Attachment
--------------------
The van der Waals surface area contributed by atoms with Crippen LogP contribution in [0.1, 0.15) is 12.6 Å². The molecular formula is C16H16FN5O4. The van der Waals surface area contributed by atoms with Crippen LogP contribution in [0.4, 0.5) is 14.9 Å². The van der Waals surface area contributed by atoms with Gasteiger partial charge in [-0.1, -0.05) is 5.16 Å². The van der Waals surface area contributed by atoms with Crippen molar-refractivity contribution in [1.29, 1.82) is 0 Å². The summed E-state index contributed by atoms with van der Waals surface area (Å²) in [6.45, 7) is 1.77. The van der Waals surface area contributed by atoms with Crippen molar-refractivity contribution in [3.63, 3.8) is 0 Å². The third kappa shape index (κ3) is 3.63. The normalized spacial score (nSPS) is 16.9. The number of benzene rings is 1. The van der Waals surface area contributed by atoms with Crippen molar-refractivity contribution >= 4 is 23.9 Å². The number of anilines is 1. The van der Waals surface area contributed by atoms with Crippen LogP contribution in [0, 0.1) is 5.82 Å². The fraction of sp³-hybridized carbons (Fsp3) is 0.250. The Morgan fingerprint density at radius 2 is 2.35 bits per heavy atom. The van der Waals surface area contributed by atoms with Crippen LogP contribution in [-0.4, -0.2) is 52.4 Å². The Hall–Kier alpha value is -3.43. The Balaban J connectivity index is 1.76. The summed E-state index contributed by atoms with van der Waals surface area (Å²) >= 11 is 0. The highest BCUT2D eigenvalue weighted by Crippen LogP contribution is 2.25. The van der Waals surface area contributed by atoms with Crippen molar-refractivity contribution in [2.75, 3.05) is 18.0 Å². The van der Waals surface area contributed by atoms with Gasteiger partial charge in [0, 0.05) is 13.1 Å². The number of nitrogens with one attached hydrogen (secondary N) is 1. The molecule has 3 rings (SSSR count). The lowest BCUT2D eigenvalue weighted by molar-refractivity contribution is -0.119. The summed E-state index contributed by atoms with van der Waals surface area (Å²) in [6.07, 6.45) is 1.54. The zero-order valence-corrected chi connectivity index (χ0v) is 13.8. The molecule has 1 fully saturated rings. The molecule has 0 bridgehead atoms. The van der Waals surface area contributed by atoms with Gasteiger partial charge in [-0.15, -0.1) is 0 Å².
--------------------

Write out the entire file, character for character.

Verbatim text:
The van der Waals surface area contributed by atoms with Crippen LogP contribution in [0.1, 0.15) is 12.6 Å². The molecular formula is C16H16FN5O4. The van der Waals surface area contributed by atoms with Crippen LogP contribution in [0.4, 0.5) is 14.9 Å². The van der Waals surface area contributed by atoms with Gasteiger partial charge in [-0.1, -0.05) is 5.16 Å². The van der Waals surface area contributed by atoms with Crippen molar-refractivity contribution in [1.29, 1.82) is 0 Å². The summed E-state index contributed by atoms with van der Waals surface area (Å²) in [6.45, 7) is 1.77. The van der Waals surface area contributed by atoms with Crippen molar-refractivity contribution in [3.63, 3.8) is 0 Å². The third kappa shape index (κ3) is 3.63. The normalized spacial score (nSPS) is 16.9. The number of benzene rings is 1. The van der Waals surface area contributed by atoms with Crippen molar-refractivity contribution >= 4 is 23.9 Å². The number of anilines is 1. The van der Waals surface area contributed by atoms with Crippen LogP contribution in [0, 0.1) is 5.82 Å². The fraction of sp³-hybridized carbons (Fsp3) is 0.250. The Morgan fingerprint density at radius 2 is 2.35 bits per heavy atom. The van der Waals surface area contributed by atoms with Crippen LogP contribution in [-0.4, -0.2) is 52.4 Å². The Hall–Kier alpha value is -3.43. The Balaban J connectivity index is 1.76. The summed E-state index contributed by atoms with van der Waals surface area (Å²) >= 11 is 0. The highest BCUT2D eigenvalue weighted by Crippen LogP contribution is 2.25. The van der Waals surface area contributed by atoms with Crippen molar-refractivity contribution in [2.75, 3.05) is 18.0 Å². The van der Waals surface area contributed by atoms with Gasteiger partial charge in [0, 0.05) is 13.1 Å². The number of nitrogens with one attached hydrogen (secondary N) is 1. The molecule has 3 rings (SSSR count). The lowest BCUT2D eigenvalue weighted by molar-refractivity contribution is -0.119. The summed E-state index contributed by atoms with van der Waals surface area (Å²) in [6.07, 6.45) is 1.54. The zero-order valence-corrected chi connectivity index (χ0v) is 13.8. The molecule has 1 fully saturated rings. The molecule has 0 bridgehead atoms. The van der Waals surface area contributed by atoms with Gasteiger partial charge in [-0.15, -0.1) is 0 Å².